I understand that the blank vestibule area allows the car to have both a stair trap and a powered wheelchair lift for each side of the car (but can't confirm that from any documentation). I have also seen a quote in an article at the time the first new cars entered service in Chicago that suggests that powered ADA lifts will be fitted at a later date, but have no idea if that means the door plugs will be replaced with doors without steps or if the ADA lifts would use the existing doors.
  by flexliner
 
non-level boarding (if an attendant is needed for each door used at low level platforms, then you double the staffing per car if using doors at both ends of the cars)

True but if there are doors at either end one crew person can handle two adjacent doors at low levels. Also can be accomplished by proper positioning for cars with only one vestibule per car
  by STrRedWolf
 
RandallW wrote: Sat Jul 23, 2022 4:29 pm I don't think I've ever been on a train in the USA, Europe, or Korea where passengers exited from one door and entered from another, so a non-conflicting entry/exit pattern have not been taken advantage of to reduce dwell times (or has not been taken advantage of effectively if crew did try to use it).
MARC's "Bike Car" has this because bikes are secured at an angle, so you have to enter in one end with your bike, secure it, ride, then exit out the other end. This car was a recent modification of a few MARC I or IIA cars that were otherwise stored out-of-service.
Image
(Image from MARC's bike anouncement)
  by bostontrainguy
 
flexliner wrote: Sun Jul 24, 2022 5:41 am True but if there are doors at either end one crew person can handle two adjacent doors at low levels. Also can be accomplished by proper positioning for cars with only one vestibule per car
I would think that with the sturdy slide-out steps, a single crew member could handle two adjacent doors whereas with the old-school wobbly step boxes, it was necessary to hold some passenger's arms as they alighted for safety reasons. Doing that for two doors would be a bit difficult.
  by RandallW
 
bostontrainguy wrote: Sun Jul 24, 2022 8:20 am
flexliner wrote: Sun Jul 24, 2022 5:41 am True but if there are doors at either end one crew person can handle two adjacent doors at low levels. Also can be accomplished by proper positioning for cars with only one vestibule per car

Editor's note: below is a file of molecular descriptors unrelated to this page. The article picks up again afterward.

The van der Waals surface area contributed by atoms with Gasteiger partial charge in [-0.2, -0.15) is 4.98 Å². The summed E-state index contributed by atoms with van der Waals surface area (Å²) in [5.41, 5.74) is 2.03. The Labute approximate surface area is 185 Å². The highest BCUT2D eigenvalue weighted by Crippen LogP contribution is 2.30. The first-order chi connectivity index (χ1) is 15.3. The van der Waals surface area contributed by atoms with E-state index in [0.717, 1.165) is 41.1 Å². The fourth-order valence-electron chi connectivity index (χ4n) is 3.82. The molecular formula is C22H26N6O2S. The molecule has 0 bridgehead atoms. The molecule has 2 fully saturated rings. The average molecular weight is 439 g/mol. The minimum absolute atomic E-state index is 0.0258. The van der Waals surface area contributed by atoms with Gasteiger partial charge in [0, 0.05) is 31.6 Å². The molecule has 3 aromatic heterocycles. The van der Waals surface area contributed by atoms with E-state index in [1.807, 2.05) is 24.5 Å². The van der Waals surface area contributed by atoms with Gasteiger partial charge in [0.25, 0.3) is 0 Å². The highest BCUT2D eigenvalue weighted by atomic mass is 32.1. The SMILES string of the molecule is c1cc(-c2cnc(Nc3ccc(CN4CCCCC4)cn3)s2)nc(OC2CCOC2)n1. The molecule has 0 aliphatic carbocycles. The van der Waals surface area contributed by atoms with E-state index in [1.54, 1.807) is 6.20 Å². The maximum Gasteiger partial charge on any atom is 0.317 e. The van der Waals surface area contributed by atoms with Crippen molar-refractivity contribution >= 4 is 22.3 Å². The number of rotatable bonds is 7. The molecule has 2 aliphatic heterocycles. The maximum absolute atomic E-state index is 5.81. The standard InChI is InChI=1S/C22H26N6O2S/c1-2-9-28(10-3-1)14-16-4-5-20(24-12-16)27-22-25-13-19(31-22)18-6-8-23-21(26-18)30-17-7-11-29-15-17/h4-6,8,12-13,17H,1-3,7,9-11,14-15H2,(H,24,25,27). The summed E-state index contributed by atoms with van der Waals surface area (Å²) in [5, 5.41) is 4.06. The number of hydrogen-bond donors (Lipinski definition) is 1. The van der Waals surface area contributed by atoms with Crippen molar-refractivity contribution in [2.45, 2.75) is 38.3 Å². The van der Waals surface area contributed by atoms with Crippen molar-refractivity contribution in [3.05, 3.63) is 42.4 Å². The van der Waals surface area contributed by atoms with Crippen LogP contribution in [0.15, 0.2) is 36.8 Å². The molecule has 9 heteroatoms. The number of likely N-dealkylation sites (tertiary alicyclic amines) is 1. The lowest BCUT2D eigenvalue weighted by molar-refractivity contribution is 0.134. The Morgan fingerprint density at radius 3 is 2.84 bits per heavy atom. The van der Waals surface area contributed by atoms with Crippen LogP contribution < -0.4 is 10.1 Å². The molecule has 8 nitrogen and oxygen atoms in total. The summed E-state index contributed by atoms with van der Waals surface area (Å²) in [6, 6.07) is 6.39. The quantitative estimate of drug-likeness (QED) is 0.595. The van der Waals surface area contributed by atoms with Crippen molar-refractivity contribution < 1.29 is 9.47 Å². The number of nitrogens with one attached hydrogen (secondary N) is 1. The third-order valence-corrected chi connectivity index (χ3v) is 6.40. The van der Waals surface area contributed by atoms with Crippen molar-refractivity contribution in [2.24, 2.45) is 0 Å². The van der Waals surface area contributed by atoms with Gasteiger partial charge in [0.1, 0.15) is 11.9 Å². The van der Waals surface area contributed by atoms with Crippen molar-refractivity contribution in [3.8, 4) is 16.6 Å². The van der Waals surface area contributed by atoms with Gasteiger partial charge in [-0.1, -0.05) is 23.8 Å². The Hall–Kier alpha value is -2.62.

I would think that with the sturdy slide-out steps, a single crew member could handle two adjacent doors whereas with the old-school wobbly step boxes, it was necessary to hold some passenger's arms as they alighted for safety reasons. Doing that for two doors would be a bit difficult.
Until someone falls exiting one of the new cars...and Amtrak reverts to attendant is able to monitor/assist every passenger.

I know that for my father in-law, any steps that do not include handrails extending past the bottom step is an invitation to fall if he's not helped (he uses a walker); I can't imagine he is unique in that regard.
  by GWoodle
 
I don't think I've ever been on a train in the USA, Europe, or Korea where passengers exited from one door and entered from another, so a non-conflicting entry/exit pattern have not been taken advantage of to reduce dwell times (or has not been taken advantage of effectively if crew did try to use it).


On a commuter train like a Gallery car the doors may be wide enough to permit entry/exit depending on the number of passengers involved. Most of the time you have to wait for 1 person at a time. Someone who is less abled or with baggage can take longer. Somewhat depends if drop step is permanent or not,

On some Amtrak trains you have the added delay with 1 stop for Sleeper passengers & another stop for Coach. Adds to the dwell time at each station so equipped. So you may have to allow 5 minutes per stop.
  by bostontrainguy
 
GWoodle wrote: Sun Jul 24, 2022 2:24 pm I don't think I've ever been on a train in the USA, Europe, or Korea where passengers exited from one door and entered from another, so a non-conflicting entry/exit pattern have not been taken advantage of to reduce dwell times.